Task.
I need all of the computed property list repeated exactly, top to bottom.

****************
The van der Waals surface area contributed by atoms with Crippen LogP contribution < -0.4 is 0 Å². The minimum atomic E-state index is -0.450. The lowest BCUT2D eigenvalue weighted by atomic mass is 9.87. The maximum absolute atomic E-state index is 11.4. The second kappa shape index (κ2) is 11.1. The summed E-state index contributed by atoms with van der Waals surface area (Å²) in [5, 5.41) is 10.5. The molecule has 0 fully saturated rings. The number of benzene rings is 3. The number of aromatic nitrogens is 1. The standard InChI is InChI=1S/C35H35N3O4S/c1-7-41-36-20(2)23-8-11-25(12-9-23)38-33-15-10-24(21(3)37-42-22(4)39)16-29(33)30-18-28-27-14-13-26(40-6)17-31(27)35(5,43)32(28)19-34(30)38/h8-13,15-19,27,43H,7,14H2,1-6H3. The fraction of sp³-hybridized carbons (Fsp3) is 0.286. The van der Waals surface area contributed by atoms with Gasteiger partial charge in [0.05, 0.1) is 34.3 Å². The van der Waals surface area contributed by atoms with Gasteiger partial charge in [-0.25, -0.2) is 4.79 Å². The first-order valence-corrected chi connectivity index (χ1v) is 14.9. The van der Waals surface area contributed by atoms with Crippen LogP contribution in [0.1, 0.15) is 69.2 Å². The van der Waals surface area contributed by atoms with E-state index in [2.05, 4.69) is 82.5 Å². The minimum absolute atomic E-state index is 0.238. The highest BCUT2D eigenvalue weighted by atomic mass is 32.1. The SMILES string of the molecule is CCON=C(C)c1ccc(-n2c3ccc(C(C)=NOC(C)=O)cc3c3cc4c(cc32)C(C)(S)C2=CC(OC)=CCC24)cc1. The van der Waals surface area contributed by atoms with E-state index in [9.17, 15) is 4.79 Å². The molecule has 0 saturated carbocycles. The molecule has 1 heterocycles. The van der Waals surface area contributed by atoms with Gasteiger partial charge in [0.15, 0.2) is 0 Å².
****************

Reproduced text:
The van der Waals surface area contributed by atoms with Crippen LogP contribution < -0.4 is 0 Å². The minimum atomic E-state index is -0.450. The lowest BCUT2D eigenvalue weighted by atomic mass is 9.87. The maximum absolute atomic E-state index is 11.4. The second kappa shape index (κ2) is 11.1. The summed E-state index contributed by atoms with van der Waals surface area (Å²) in [5, 5.41) is 10.5. The molecule has 0 fully saturated rings. The number of benzene rings is 3. The number of aromatic nitrogens is 1. The standard InChI is InChI=1S/C35H35N3O4S/c1-7-41-36-20(2)23-8-11-25(12-9-23)38-33-15-10-24(21(3)37-42-22(4)39)16-29(33)30-18-28-27-14-13-26(40-6)17-31(27)35(5,43)32(28)19-34(30)38/h8-13,15-19,27,43H,7,14H2,1-6H3. The fraction of sp³-hybridized carbons (Fsp3) is 0.286. The van der Waals surface area contributed by atoms with Gasteiger partial charge in [0.05, 0.1) is 34.3 Å². The van der Waals surface area contributed by atoms with Gasteiger partial charge in [-0.25, -0.2) is 4.79 Å². The first-order valence-corrected chi connectivity index (χ1v) is 14.9. The van der Waals surface area contributed by atoms with Crippen LogP contribution in [0.1, 0.15) is 69.2 Å². The van der Waals surface area contributed by atoms with E-state index in [2.05, 4.69) is 82.5 Å². The minimum absolute atomic E-state index is 0.238. The highest BCUT2D eigenvalue weighted by atomic mass is 32.1. The SMILES string of the molecule is CCON=C(C)c1ccc(-n2c3ccc(C(C)=NOC(C)=O)cc3c3cc4c(cc32)C(C)(S)C2=CC(OC)=CCC24)cc1. The van der Waals surface area contributed by atoms with E-state index in [9.17, 15) is 4.79 Å². The molecule has 0 saturated carbocycles. The molecule has 1 heterocycles. The van der Waals surface area contributed by atoms with Gasteiger partial charge in [0.15, 0.2) is 0 Å².